Arranged Marriages in Sikh Society
Women have to live up to the norms and standards established by the patriarchal majority. Should they fail to meet them, they would face discrimination and abuse in any form, from verbal attacks to physical torture and even murder.
From this story comes another one, also related to gender inequality among the Sikhs. The young woman described by Davis (2016) said she had barely known her husband when they were married. The phrase raises the issue of arranged marriages as another form of gender inequality and violence against women in the Sikh community. Arranged marriages deny women the right to choose a partner and a husband. It also denies a woman the right to live her life in an atmosphere of mutual love and support. Arranged marriages have nothing to do with love; nor do they have anything to do with freedom, free choice, independent decision-making, autonomy, and justice. In many respects, they are similar to century-old claims that women are physiologically inferior to women (Gould, 2017). As a result, many women in Sikh society spend their entire lives in a vacuum, unable to overcome patriarchal barriers to equality or question their cultural norms. They may not be anthropologically inferior to men; yet, their culture degrades them to the point where they become socially and culturally inferior to men.
Supporters of arranged marriages believe that they can protect women from unexpectedness and give them a sense of certainty in their family life. Some others think that arranged marriages give families an opportunity to get to know each other and develop closer ties before their children are scheduled to get married (Shepparton Interfaith Network, 2018). Finally, arranged marriages guarantee that women brought up in Sikh society marry a Sikh man and stay in to contribute to their community (Shepparton Interfaith Network, 2018). Thus, apart from denying women their right to seek love in marriage, Sikh society by means of arranged marriages also denies women an opportunity to leave the community, if they feel they need it to promote their professional growth and achieve greater personal self-worth.
In this context, the issue of arranged marriages is intricately related to the problem of interfaith relationships. It is another facet of the gender inequality issue in Sikh society. “I never thought that the day would come when I would be frightened and terrorized by people of my own faith”, - says a young Buddhist woman who was going to marry a Sikh (Parveen, 2016). Pressure to avoid interfaith marriages in Sikh society has become particularly high. Hundreds of Sikh protesters in Britain and other countries threaten members of their community not to marry out of their faith (Parveen, 2016). Surprisingly or not, their aggression did not target the Sikh man; instead, they threatened the Buddhist woman for violating their cultural and religious norms. These actions certainly deny the image of equality, peace, fairness, diversity, and inclusivity cultivated by Sikhs.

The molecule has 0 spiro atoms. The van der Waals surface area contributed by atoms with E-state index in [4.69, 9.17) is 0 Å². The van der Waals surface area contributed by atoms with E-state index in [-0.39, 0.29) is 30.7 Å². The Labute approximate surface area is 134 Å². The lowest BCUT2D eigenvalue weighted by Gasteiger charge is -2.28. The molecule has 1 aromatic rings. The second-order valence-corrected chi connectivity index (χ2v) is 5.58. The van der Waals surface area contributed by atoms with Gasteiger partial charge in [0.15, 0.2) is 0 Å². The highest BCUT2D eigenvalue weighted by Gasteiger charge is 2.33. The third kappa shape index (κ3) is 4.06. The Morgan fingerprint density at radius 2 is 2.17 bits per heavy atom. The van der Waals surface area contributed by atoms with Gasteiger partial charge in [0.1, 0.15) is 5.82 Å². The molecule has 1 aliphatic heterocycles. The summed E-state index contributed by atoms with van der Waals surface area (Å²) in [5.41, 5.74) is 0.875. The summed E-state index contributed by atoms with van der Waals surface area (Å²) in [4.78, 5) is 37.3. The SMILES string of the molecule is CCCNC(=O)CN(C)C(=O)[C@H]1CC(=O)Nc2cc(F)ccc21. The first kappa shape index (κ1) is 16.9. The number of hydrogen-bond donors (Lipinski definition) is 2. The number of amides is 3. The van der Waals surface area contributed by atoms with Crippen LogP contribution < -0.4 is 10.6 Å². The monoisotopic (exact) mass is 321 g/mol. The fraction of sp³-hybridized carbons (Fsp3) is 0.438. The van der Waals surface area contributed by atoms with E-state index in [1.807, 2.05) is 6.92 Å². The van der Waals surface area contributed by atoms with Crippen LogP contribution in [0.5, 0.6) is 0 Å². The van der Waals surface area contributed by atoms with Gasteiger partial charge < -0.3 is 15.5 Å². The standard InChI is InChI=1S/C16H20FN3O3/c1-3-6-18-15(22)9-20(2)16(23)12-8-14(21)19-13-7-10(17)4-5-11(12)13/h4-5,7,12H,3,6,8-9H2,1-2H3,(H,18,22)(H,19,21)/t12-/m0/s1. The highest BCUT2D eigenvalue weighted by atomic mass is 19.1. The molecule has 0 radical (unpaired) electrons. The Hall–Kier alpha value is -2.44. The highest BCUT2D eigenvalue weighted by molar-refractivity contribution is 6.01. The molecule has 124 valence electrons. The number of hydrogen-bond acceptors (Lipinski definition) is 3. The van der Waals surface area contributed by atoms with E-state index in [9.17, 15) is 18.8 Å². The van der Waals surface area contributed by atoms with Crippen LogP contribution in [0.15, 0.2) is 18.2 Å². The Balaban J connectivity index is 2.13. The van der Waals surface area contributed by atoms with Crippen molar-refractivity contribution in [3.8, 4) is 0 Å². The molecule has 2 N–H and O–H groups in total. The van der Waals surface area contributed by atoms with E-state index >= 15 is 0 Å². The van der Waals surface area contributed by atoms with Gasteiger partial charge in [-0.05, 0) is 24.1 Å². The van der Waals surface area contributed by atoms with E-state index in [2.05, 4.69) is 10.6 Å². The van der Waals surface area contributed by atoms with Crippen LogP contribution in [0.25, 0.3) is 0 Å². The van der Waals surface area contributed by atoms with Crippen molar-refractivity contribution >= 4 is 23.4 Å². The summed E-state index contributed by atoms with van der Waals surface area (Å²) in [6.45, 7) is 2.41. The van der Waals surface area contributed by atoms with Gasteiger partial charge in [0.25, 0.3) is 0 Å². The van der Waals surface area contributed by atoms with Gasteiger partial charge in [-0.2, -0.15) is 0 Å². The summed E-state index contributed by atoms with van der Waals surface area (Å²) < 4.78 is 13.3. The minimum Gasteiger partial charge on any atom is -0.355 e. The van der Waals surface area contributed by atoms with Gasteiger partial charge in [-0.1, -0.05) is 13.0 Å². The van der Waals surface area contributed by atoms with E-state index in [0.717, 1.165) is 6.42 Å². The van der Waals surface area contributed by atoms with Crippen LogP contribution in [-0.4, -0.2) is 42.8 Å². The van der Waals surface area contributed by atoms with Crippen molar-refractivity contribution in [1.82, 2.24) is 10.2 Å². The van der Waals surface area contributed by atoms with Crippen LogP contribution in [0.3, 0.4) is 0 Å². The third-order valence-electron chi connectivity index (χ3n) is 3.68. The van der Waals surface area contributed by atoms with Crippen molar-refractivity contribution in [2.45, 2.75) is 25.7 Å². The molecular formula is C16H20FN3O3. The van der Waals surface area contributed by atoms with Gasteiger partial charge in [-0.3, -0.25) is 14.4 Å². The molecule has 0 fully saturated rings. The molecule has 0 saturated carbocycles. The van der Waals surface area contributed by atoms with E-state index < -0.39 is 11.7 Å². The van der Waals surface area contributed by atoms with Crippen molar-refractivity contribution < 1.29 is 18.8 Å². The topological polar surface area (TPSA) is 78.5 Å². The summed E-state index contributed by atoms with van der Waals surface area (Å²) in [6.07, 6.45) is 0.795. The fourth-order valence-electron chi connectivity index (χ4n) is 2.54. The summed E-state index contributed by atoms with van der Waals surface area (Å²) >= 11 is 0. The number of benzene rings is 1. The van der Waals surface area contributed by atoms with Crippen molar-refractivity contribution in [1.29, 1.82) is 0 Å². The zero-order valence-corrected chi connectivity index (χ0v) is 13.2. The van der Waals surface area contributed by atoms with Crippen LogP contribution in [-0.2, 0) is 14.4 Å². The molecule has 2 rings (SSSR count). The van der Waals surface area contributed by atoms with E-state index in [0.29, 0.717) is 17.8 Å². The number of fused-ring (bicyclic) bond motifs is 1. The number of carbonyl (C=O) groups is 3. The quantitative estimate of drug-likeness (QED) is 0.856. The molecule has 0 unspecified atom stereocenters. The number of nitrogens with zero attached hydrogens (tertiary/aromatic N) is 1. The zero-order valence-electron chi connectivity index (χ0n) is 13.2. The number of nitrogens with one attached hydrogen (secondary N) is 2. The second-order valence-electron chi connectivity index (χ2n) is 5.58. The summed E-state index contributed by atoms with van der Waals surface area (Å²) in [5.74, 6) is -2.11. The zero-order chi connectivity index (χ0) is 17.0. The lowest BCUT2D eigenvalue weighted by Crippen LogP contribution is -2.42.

Someone might say that gender inequality in Sikh culture and society, from dowry to arranged marriages and interfaith relationships, is merely an indispensable component of their living. Therefore, it should not be interpreted as gender inequality per se. In this sense, the argument resembles the one regarding veiling (or covering) among Muslim women (Abu-Lughod, 2017). According to Abu-Lughod (2017), veiling should not take as a lack of power and agency in Muslim women. The problem is that, unlike veiling in Muslim women, dowry and arranged marriages in Sikh society lead to violence and disrupt the integrity of women’s gender identities. Unlike veiling, which is obvious and omnipresent, gender inequality in Sikh society occurs behind closed doors. This fact alone adds complexity to the situation. Women in Sikh society, which positions itself as a model of equality, have to endure the legacy of their traditions and norms, having little opportunity to oppose the pressure of perceived inferiority in their culture. These patriarchal norms dominate the lives of women and the way they perceive their social status (Kaur & Gill, 2018). Despite the growing publicity, Sikh society takes little action to improve the position of women and create conditions for reducing gender inequality.
In conclusion, Sikhs discuss their commitment to gender equality. Sikh writings present men and women as being equally close to God. Yet, in reality, women in Sikh communities face different forms of gender inequality, from dowry to arranged marriages. These practices remain increasingly prevalent among Sikhs. Women face physical violence from husbands who are not satisfied with the amount of money paid by their wives’ parents. Women are denied a chance to marry the men they love. They are severely criticized for interfaith marriages. As such, gender inequality remains a daily reality for thousands of Sikh women.